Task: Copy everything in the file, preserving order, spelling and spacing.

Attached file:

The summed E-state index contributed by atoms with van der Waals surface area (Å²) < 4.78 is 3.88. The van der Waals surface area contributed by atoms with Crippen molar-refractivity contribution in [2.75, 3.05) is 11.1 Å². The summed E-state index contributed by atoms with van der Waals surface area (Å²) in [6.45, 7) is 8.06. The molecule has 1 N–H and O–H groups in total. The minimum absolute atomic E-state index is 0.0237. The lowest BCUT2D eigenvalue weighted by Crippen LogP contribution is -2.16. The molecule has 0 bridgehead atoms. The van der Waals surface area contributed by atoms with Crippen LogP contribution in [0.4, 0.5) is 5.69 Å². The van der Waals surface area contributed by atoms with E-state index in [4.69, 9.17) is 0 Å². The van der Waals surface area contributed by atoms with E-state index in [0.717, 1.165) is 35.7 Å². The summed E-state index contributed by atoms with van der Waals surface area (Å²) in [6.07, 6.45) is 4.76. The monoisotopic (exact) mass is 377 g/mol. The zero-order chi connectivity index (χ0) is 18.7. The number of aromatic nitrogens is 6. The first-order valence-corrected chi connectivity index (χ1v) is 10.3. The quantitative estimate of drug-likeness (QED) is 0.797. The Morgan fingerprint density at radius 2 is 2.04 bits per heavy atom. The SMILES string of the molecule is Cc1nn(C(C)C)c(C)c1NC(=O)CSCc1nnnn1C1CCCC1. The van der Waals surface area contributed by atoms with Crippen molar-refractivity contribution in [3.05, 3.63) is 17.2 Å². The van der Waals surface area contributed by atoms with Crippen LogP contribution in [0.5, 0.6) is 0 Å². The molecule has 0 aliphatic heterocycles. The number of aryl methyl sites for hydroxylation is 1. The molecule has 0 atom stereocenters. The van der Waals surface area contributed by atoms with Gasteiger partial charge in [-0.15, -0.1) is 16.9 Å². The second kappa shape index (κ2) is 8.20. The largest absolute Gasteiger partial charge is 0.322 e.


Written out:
The summed E-state index contributed by atoms with van der Waals surface area (Å²) < 4.78 is 3.88. The van der Waals surface area contributed by atoms with Crippen molar-refractivity contribution in [2.75, 3.05) is 11.1 Å². The summed E-state index contributed by atoms with van der Waals surface area (Å²) in [6.45, 7) is 8.06. The molecule has 1 N–H and O–H groups in total. The minimum absolute atomic E-state index is 0.0237. The lowest BCUT2D eigenvalue weighted by Crippen LogP contribution is -2.16. The molecule has 0 bridgehead atoms. The van der Waals surface area contributed by atoms with Crippen LogP contribution in [0.4, 0.5) is 5.69 Å². The van der Waals surface area contributed by atoms with E-state index in [4.69, 9.17) is 0 Å². The van der Waals surface area contributed by atoms with E-state index in [0.717, 1.165) is 35.7 Å². The summed E-state index contributed by atoms with van der Waals surface area (Å²) in [6.07, 6.45) is 4.76. The monoisotopic (exact) mass is 377 g/mol. The zero-order chi connectivity index (χ0) is 18.7. The number of aromatic nitrogens is 6. The first-order valence-corrected chi connectivity index (χ1v) is 10.3. The quantitative estimate of drug-likeness (QED) is 0.797. The Morgan fingerprint density at radius 2 is 2.04 bits per heavy atom. The SMILES string of the molecule is Cc1nn(C(C)C)c(C)c1NC(=O)CSCc1nnnn1C1CCCC1. The van der Waals surface area contributed by atoms with Crippen molar-refractivity contribution in [3.05, 3.63) is 17.2 Å². The van der Waals surface area contributed by atoms with Crippen LogP contribution in [0.5, 0.6) is 0 Å². The molecule has 0 aliphatic heterocycles. The number of aryl methyl sites for hydroxylation is 1. The molecule has 0 atom stereocenters. The van der Waals surface area contributed by atoms with Gasteiger partial charge in [-0.15, -0.1) is 16.9 Å². The second kappa shape index (κ2) is 8.20. The largest absolute Gasteiger partial charge is 0.322 e.